Friday, September 28, 2007

It's not the heat, it's the Phytophthora. Maybe.

Thousands of times we've said to customers who buy our plants, "They love the heat, but don't overwater." Yet this year, in the heat of August, we began losing plants. First our Abrialli lavenders started declining -- one or two plants would wilt, right next to healthy plants that received the same treatment. In a few days more would appear weak. Within a month, all of what had been our healthiest plants were dark and wilted. It was hot, right in the middle of August, and being Oklahoma it didn't cool off significantly at night. And it had been a wetter than average summer although the field could not be called wet at all. In September we began seeing the same trend in our field of Provence which, too, had been healthy and strong.

This is our fifth year growing lavender and we know more now than we did when we started. But in trying to figure out our problem we felt helpless. What could we have done wrong? Call it a case of choking -- the same phenomenon that lets a basketball player miss a shot he'd make any other time right when it matters most.

We needed fresh perspectives, so we called our friends Emily and Mike, nearby organic vegetable growers, who stopped by to see our field. They began asking questions.

"Did you harvest and prune the dead Abrialli?" -- Yes, we harvested them in June and pruned a few weeks later.

"Did you harvest and prune the healthy Tuscan next to the Abrialli?" -- No, the Tuscan didn't bloom this year, and we didn't bother to prune them yet.

"Is there any chance you harvested only from the Provence plants that are now dying?" -- Unlikely, but possible, and we started to see where this was leading.

Mike said, "You've done everything right. There's good drainage, the plants are spaced well and get lots of air circulation." Furthermore, we must have created favorable conditions because the plants had grown well until recently.

Emily and Mike are experienced farmers, much more than we are, and they were unsure of our situation. But their questions led us all to suspect a fungus or disease that is triggered by hot and humid conditions, and spreads, among other means, by hand tools. This would explain why plants that had been harvested and pruned were suffering, while those that hadn't been touched were fine.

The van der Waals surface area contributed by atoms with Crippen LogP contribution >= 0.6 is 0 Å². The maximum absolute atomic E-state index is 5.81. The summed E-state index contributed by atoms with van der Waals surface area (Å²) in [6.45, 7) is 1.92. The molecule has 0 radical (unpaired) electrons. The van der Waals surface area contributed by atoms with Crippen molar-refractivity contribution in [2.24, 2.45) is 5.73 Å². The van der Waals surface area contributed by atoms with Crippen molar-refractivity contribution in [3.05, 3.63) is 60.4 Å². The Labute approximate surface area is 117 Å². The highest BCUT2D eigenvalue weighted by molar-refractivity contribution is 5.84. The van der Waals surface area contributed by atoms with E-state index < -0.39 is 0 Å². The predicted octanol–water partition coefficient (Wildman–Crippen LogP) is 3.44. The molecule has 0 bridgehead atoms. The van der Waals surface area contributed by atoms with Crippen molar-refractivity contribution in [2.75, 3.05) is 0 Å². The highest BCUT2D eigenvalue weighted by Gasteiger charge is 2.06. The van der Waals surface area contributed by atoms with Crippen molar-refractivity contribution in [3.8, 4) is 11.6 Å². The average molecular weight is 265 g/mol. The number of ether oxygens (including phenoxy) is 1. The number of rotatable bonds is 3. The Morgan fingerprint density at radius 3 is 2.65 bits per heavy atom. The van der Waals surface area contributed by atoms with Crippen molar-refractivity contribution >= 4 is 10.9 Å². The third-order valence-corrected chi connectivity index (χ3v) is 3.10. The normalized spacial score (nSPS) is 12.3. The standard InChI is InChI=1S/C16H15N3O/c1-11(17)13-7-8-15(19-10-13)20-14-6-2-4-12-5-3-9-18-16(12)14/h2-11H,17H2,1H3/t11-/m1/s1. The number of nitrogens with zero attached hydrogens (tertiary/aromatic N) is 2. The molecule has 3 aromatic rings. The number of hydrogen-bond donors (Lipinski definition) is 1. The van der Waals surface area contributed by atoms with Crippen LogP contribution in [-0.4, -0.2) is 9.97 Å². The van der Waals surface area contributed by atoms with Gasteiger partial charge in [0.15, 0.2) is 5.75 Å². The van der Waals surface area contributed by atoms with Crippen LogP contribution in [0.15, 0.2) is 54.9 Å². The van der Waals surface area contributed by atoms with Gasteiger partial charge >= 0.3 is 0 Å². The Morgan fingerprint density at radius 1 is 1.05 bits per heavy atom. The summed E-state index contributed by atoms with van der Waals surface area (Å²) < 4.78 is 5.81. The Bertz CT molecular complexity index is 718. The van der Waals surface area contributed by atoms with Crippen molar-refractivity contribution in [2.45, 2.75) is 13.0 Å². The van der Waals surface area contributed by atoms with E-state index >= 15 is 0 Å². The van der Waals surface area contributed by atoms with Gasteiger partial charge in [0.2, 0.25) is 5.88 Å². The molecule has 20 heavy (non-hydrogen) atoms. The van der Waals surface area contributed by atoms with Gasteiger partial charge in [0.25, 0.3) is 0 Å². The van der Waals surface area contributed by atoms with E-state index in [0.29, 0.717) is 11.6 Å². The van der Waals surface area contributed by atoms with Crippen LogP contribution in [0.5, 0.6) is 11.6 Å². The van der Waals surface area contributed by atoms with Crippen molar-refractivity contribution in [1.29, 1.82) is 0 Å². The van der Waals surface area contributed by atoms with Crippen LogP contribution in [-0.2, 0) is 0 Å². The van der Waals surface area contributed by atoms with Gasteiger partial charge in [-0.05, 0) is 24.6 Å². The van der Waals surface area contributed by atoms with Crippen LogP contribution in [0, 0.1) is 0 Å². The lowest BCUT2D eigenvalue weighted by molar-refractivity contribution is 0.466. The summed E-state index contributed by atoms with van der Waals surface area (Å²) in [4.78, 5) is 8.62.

To try and verify our suspicions we dug up two plants and delivered them to the Oklahoma State University Extension Office in Tulsa, and left them with Sue Grey, a great asset to local growers and a true professional. We'll have to wait for a culture to be grown off the plants to determine a specific culprit, and then decide how to treat the field. We're not a Disneyland lavender field where everything is perfect, so look here in the future for what we discover and decide to do. Early suspicion points to Phytopthora, a fungus that is widely present in Oklahoma soil and is active when temperatures reach 90 degrees with 90% humidity. We'll have to wait and see.

We're frustrated and hampered by the death in our field and want to know WHAT it is, WHY it happened and WHAT NOW. Of course, nothing is that easy, which is why the lavender business keeps our interest despite rough times. Figuring out the problems IS the point.

What interested us the most is how the very educated and experienced people we engaged in this problem were reluctant to tell us what to do. They didn't know, and they knew that they didn't know. Always be wary of those with answers.

We'll update as to the pathology findings, possible solutions and outcomes. And we'll reconsider our line about heat and watering. It's not that simple.


Anonymous said...

Chris, I met you at the Jenks Festival and have followed your blogs. I purchased Promot Plus and now I am not sure when to apply it. I am going to side dress using a sprayer tank. We have 1 year old plants and 3 month old plants. I purchased about 20 plants from you and you noted that they had been dipped in Promot. I have about 300 new plants, mainly Orovence and Grosso with a few munstead and and hidcote. I am starting to lose some of the grosso (not the ones I bought from you). They just turn a dusy light color and dry up. When I pull them, the roots are not wet, but not dry either. I am losing three of my larger 1 year old plants, but 90 % of them are great. My question is when do you spray. morning, evening, before or after a rain. I can't get that info from the label. Just curious on what you did. Dolly Bonfy

cdykes said...


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